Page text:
Dr. Peter Chen's original paper on the Entity-Relationship model (ER model) is one of the most cited papers in the computer software field.  His original ER model paper was selected as one of the 38 most influential papers in Computer Science according to a survey of 1,000 computer science college professors (Table of Contents, Great Papers in Computer Science, edited by P. Laplante, West Publishing, 1996).  It was selected for inclusion as one of the important publications in the “Science Pearls” project of Wikipedia.  Based on one particular citation database, Chen's paper is the 35th most cited article in Computer Science.  It is the 4th most downloaded paper from the ACM Digital Library in January 2005 (Communications of ACM, March 2005) even though the paper was published 30 years ago.

The ER model was adopted as the meta model for the ANSI Standard in Information Resource Directory System (IRDS), and the ER approach has been ranked as the top methodology for database design and one of the top methodologies in systems development by several surveys of FORTUNE 500 companies.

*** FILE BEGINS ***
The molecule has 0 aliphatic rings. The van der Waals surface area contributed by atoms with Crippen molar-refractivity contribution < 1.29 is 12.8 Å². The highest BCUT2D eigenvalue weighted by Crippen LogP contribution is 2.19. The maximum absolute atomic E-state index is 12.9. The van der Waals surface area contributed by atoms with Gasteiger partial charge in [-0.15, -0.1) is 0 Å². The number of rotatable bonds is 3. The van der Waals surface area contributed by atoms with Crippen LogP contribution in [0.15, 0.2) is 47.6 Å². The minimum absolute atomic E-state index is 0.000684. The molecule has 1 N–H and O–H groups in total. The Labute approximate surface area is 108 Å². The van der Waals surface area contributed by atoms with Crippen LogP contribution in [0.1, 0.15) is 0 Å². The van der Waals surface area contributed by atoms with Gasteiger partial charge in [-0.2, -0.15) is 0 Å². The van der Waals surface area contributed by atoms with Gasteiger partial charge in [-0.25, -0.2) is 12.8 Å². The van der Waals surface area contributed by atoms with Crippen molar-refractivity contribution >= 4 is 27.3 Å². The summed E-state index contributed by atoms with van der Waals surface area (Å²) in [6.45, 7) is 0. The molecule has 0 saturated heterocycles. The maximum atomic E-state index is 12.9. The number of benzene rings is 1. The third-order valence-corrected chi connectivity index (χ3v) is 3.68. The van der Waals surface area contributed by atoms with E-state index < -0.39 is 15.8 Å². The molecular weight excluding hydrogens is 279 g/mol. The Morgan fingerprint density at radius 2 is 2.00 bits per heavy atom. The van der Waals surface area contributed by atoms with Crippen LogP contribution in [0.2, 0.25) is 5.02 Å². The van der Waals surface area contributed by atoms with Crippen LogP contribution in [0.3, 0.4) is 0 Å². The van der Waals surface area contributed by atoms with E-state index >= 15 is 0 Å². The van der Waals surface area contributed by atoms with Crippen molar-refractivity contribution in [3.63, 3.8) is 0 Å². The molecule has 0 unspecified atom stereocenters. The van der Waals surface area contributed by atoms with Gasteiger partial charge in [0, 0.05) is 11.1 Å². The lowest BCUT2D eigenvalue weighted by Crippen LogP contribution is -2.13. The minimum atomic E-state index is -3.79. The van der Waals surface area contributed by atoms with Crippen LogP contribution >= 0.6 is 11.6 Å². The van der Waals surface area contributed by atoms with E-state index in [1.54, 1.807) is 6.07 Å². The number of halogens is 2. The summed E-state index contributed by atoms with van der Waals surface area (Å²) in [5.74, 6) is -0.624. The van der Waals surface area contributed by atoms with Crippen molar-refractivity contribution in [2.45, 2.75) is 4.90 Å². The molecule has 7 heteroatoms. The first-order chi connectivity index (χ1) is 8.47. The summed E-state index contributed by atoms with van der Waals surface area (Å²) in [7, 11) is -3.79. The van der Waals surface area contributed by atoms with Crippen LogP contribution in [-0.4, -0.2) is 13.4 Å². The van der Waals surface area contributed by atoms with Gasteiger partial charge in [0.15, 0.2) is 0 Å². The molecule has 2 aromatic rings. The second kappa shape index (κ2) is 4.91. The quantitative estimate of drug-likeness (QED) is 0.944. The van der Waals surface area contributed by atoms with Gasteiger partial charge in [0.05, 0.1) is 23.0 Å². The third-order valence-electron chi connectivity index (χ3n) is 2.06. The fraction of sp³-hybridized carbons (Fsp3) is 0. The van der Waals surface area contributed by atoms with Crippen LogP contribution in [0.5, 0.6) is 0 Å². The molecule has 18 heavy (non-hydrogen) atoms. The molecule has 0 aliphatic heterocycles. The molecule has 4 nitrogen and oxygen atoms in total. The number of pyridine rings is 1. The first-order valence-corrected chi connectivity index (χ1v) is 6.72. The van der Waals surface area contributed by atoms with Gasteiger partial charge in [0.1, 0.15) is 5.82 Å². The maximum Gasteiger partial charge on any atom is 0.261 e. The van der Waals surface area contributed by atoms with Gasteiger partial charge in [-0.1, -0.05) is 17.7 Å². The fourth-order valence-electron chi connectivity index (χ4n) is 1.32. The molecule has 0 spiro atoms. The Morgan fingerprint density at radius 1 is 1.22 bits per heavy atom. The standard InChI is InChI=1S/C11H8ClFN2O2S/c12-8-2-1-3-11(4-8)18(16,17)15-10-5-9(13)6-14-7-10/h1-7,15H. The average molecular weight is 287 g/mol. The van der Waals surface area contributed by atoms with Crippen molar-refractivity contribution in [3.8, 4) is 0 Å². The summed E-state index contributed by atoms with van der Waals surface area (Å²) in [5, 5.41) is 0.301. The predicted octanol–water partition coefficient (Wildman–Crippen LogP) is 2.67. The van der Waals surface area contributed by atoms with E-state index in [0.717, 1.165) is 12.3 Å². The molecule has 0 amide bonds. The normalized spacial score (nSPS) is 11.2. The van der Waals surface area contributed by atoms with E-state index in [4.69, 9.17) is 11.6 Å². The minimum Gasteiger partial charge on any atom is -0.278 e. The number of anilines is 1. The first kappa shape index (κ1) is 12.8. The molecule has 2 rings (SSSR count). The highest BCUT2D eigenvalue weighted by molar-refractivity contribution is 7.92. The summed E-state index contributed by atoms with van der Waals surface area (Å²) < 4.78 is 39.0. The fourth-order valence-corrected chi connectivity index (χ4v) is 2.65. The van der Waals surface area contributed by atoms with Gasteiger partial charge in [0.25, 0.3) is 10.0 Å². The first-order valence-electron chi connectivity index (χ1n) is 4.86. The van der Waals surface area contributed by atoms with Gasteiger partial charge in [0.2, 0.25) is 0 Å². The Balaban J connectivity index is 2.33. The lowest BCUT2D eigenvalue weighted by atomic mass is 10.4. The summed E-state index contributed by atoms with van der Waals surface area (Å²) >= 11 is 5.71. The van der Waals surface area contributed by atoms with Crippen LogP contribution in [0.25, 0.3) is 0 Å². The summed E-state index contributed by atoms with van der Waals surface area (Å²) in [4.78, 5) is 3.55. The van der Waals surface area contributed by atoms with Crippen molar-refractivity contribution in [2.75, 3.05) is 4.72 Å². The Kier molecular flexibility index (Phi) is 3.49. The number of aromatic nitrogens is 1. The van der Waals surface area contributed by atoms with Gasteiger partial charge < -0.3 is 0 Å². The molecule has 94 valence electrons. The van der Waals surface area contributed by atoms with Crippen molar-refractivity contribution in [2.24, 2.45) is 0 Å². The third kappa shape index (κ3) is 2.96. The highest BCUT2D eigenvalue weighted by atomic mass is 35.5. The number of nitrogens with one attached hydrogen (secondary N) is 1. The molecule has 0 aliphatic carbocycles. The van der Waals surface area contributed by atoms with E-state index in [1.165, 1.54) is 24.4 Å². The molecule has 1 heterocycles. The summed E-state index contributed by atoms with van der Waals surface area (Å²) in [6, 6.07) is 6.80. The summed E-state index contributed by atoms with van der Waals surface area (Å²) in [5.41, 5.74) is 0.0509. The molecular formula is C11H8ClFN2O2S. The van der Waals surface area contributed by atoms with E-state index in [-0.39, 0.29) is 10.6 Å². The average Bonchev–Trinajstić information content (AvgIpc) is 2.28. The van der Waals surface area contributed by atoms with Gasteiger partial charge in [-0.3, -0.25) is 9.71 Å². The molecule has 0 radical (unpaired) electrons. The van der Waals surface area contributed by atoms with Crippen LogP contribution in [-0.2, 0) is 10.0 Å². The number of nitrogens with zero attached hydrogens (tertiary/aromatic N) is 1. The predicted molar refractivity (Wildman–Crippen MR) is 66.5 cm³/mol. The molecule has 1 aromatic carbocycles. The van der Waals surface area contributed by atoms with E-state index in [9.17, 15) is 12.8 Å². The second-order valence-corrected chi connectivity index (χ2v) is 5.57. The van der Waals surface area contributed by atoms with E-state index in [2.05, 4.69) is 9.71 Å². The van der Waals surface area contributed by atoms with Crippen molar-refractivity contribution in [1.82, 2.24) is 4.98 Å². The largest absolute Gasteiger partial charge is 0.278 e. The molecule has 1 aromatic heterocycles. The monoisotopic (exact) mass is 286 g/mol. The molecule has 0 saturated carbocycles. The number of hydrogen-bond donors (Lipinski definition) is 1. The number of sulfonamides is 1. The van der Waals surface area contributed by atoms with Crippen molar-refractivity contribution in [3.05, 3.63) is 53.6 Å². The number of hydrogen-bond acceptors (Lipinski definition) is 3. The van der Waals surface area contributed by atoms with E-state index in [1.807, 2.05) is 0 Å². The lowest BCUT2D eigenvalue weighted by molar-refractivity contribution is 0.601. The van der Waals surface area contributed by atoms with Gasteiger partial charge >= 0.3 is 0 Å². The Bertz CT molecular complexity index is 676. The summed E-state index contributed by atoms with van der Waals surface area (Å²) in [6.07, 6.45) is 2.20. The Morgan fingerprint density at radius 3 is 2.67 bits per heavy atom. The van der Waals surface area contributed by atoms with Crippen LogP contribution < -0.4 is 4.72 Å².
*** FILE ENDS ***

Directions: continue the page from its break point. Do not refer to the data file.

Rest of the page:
Dr. Chen’s work is a cornerstone of software engineering, in particular Computer-Aided Software Engineering (CASE).  In the late 80’s and early 90’s, IBM’s Application Development Cycle (AD/Cycle) framework and DB2 repository (RM/MVS) were based on the ER model.  Other vendors’ repository systems such as Digital’s CDD+ were also based on the ER model.  Prof. Chen has made significant impact on the CASE industry by his research work and by his lecturing around the world on structured system development methodologies.  Most of the major CASE tools including Computer Associates’ ERWIN, Oracle’s Designer/2000, and Sybase’s PowerDesigner (and even a general drawing tool like Microsoft’s VISIO) are influenced by the ER model.  Microsoft’s ADO.NET Entity Framework (a software development framework) is also based on the ER model.